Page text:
I’d like to encourage everyone to support this project, it’d be a wonderful and powerful tool for indies: ExEn: XNA for iPhone, Android and Silverlight
One of the gotchas I pointed out earlier was that Validation and Intellisense doesn’t work right for XAML files. A related trap that took me quite a while to figure out is the WPF Designer in Visual Studio 2005 doesn’t understand SilverLight XML! I had to right click my XAML file and tell it to open with the XML Editor in order to make all the errors go away. Even then it still complains about the “x:name” attribute. This is what I think they meant. All quirks, I hope, God willing, will go away with Visual Studio 2008, Glory be to Digital Lord Gates.
An interesting question is how pop-up blockers and such interact with SilverLight. I personally had troubles with AVG freaking out when I was installing the SilverLight SDK. I finally got it to install correctly after I disable the “Resident shield.” I then promptly turned it back on only to have it mess up the creation of a SilverLight project. So at this point AVG gets turned off any time I’m dealing with SilverLight.
For now protection software makers’ are playing catching up and are slowly becoming aware of SilverLight. I’d wager that pop-ups will be a problem for about a year, so plan accordingly.
When Pete Brown was building the Carbon Calculator pop-up blockers where a big concern. His solution was to use a page redirect and query strings. The crux of the problem is if a blocker comes up, then the user has to enable pop-ups, which causes the page to refreshed, thereby zapping all the data!
Here are several gotchas I learned about at SilverLight DevCamp DC. You might not even understand what some of these are talking about, but hopefully by the end of this series you will.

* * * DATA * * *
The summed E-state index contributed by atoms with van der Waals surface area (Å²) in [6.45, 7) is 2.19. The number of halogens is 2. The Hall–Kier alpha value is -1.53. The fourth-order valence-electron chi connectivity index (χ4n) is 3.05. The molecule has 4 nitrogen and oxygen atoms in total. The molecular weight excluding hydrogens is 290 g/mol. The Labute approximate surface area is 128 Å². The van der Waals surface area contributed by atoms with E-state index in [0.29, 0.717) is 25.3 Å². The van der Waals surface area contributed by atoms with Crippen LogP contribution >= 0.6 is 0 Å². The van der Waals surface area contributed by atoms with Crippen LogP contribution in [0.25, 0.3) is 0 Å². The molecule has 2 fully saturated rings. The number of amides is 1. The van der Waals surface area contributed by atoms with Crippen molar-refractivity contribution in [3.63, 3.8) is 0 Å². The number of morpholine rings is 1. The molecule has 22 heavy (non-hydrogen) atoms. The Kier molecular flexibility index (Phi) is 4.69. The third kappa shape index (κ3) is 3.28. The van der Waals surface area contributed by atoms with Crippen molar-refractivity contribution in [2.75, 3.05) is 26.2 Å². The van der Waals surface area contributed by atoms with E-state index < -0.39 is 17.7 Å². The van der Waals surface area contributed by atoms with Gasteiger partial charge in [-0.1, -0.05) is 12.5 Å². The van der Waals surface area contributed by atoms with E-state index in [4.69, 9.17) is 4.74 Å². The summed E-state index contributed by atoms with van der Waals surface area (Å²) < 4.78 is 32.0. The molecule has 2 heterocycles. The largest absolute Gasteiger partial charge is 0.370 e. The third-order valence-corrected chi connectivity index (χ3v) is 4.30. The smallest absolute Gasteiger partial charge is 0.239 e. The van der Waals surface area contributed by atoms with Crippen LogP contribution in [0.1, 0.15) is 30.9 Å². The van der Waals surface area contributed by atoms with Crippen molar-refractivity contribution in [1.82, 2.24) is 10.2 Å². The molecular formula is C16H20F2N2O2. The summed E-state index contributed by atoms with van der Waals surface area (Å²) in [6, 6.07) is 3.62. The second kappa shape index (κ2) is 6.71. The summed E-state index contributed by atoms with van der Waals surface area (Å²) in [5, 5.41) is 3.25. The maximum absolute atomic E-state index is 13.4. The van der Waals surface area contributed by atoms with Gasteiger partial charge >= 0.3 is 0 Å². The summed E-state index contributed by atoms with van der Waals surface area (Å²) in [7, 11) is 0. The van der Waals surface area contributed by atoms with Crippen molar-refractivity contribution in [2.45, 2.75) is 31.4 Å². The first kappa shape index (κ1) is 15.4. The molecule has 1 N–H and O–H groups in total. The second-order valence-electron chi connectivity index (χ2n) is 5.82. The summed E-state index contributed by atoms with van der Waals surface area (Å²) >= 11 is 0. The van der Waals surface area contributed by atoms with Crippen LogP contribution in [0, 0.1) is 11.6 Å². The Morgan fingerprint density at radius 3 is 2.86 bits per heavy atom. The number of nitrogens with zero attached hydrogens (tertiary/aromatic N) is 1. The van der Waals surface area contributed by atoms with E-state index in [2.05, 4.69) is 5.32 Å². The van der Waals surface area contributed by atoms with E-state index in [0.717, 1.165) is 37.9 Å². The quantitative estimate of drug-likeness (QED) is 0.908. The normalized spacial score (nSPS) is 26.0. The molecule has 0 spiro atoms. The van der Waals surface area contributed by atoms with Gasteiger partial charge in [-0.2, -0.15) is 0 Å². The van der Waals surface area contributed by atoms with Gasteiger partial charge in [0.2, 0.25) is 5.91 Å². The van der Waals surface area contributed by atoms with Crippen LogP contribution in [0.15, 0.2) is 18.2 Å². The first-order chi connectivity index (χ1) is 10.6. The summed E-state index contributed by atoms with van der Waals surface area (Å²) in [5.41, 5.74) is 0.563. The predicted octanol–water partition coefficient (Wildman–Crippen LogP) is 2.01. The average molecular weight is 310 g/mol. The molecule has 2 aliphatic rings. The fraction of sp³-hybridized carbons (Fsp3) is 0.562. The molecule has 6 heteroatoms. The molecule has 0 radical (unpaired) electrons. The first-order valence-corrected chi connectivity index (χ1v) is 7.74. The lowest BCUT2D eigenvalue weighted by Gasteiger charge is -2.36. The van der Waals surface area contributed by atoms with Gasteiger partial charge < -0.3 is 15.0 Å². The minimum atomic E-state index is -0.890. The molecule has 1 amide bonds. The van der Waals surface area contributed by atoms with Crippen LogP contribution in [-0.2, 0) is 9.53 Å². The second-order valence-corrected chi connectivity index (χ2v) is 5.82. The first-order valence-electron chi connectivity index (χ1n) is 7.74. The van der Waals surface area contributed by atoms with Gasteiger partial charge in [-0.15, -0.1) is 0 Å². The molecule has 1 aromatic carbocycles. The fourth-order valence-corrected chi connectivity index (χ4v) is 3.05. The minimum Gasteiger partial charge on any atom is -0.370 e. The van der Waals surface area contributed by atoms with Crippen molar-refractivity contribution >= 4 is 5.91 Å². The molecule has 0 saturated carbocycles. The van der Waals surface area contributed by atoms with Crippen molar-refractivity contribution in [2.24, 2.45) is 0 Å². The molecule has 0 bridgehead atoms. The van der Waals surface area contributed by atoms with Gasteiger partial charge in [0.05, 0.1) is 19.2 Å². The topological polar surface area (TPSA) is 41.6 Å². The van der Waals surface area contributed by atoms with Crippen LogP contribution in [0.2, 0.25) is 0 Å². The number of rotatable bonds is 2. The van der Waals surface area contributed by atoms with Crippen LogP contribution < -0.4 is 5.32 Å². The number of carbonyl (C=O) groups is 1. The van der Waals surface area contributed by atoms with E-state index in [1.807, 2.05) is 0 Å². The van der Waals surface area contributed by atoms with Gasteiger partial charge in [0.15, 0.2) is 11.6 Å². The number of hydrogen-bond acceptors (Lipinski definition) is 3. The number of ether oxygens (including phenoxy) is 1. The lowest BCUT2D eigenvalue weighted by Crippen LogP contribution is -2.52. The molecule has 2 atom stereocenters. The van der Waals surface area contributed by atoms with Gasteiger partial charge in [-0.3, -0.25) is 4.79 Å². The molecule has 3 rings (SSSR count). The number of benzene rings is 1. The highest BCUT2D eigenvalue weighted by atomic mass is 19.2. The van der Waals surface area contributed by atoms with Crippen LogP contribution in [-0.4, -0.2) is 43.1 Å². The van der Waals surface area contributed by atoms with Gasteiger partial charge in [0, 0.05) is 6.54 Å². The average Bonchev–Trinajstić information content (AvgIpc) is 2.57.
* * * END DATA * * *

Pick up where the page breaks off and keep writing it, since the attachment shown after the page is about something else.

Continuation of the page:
- Keyboard input doesn’t work right for fullscreen mode
- Blend’s Media encoding fails sometimes
- You need to deploy debug (.pdb) files in order for Firefox to work
- You need to save the root element passed during the onload event so you can do a find controls with it later
- Validation and intellisense don’t work right in xaml files
- Attached properties don’t show-up in intellisense
- Do not start animations in the constructor
- No design time support for UserControls in Blend
This weekend I hauled myself down to DC to attend the SilverLight DevCamp DC. I learned quite a few things so I’ve decided, instead of one really long post about it all I’d do a series of quick posts about the things I learned.
I’d like to send a big THANK YOU to Frank La Vigne for organizing this event and recognize all the speakers because they did this as volenteers:
Apparently I came the furthest for the event and so was given a free copy of the just released SilverLight 1.0 Unleashed. I was quite happy because it was a book I was thinking about getting. If that wasn’t surprise enough the book is filled with bright colors!
SilverLight DevCamp DC Nuggest #1
The first nugget I’ll share is that a Windows Mobile version of SilverLight is in the works. Apparently there was a working demo at MIX07 and I found a video of the presentation by MLB.com, the mobile part is right at the end.